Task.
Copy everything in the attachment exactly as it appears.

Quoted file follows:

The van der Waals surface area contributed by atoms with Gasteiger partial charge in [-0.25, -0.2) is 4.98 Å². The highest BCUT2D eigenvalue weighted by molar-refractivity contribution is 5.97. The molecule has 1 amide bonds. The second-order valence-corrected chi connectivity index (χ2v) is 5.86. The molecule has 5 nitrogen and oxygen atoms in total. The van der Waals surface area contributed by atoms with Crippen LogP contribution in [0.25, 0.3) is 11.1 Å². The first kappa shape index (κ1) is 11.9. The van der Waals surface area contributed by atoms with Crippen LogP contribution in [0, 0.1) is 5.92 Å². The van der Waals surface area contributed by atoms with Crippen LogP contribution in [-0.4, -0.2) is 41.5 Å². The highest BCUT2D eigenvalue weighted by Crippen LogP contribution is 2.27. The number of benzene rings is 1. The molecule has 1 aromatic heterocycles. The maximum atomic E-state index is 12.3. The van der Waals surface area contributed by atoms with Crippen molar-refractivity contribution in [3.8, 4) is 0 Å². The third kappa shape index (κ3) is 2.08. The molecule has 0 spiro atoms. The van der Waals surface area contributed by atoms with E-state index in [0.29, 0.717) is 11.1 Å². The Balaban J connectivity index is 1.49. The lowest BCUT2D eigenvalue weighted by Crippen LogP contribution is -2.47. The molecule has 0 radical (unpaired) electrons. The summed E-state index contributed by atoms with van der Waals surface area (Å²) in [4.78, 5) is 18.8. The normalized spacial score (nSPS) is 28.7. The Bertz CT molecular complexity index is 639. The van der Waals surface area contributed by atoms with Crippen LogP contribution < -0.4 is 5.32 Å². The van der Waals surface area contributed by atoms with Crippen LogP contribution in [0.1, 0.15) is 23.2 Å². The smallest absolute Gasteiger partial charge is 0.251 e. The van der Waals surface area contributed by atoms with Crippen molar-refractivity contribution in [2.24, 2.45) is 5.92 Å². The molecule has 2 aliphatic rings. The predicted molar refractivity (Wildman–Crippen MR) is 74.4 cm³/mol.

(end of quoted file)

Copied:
The van der Waals surface area contributed by atoms with Gasteiger partial charge in [-0.25, -0.2) is 4.98 Å². The highest BCUT2D eigenvalue weighted by molar-refractivity contribution is 5.97. The molecule has 1 amide bonds. The second-order valence-corrected chi connectivity index (χ2v) is 5.86. The molecule has 5 nitrogen and oxygen atoms in total. The van der Waals surface area contributed by atoms with Crippen LogP contribution in [0.25, 0.3) is 11.1 Å². The first kappa shape index (κ1) is 11.9. The van der Waals surface area contributed by atoms with Crippen LogP contribution in [0, 0.1) is 5.92 Å². The van der Waals surface area contributed by atoms with Crippen LogP contribution in [-0.4, -0.2) is 41.5 Å². The highest BCUT2D eigenvalue weighted by Crippen LogP contribution is 2.27. The number of benzene rings is 1. The molecule has 1 aromatic heterocycles. The maximum atomic E-state index is 12.3. The van der Waals surface area contributed by atoms with Crippen molar-refractivity contribution in [3.8, 4) is 0 Å². The third kappa shape index (κ3) is 2.08. The molecule has 0 spiro atoms. The van der Waals surface area contributed by atoms with E-state index in [0.29, 0.717) is 11.1 Å². The Balaban J connectivity index is 1.49. The lowest BCUT2D eigenvalue weighted by Crippen LogP contribution is -2.47. The molecule has 0 radical (unpaired) electrons. The summed E-state index contributed by atoms with van der Waals surface area (Å²) in [4.78, 5) is 18.8. The normalized spacial score (nSPS) is 28.7. The Bertz CT molecular complexity index is 639. The van der Waals surface area contributed by atoms with Crippen LogP contribution < -0.4 is 5.32 Å². The van der Waals surface area contributed by atoms with Crippen LogP contribution in [0.1, 0.15) is 23.2 Å². The smallest absolute Gasteiger partial charge is 0.251 e. The van der Waals surface area contributed by atoms with Crippen molar-refractivity contribution in [2.24, 2.45) is 5.92 Å². The molecule has 2 aliphatic rings. The predicted molar refractivity (Wildman–Crippen MR) is 74.4 cm³/mol.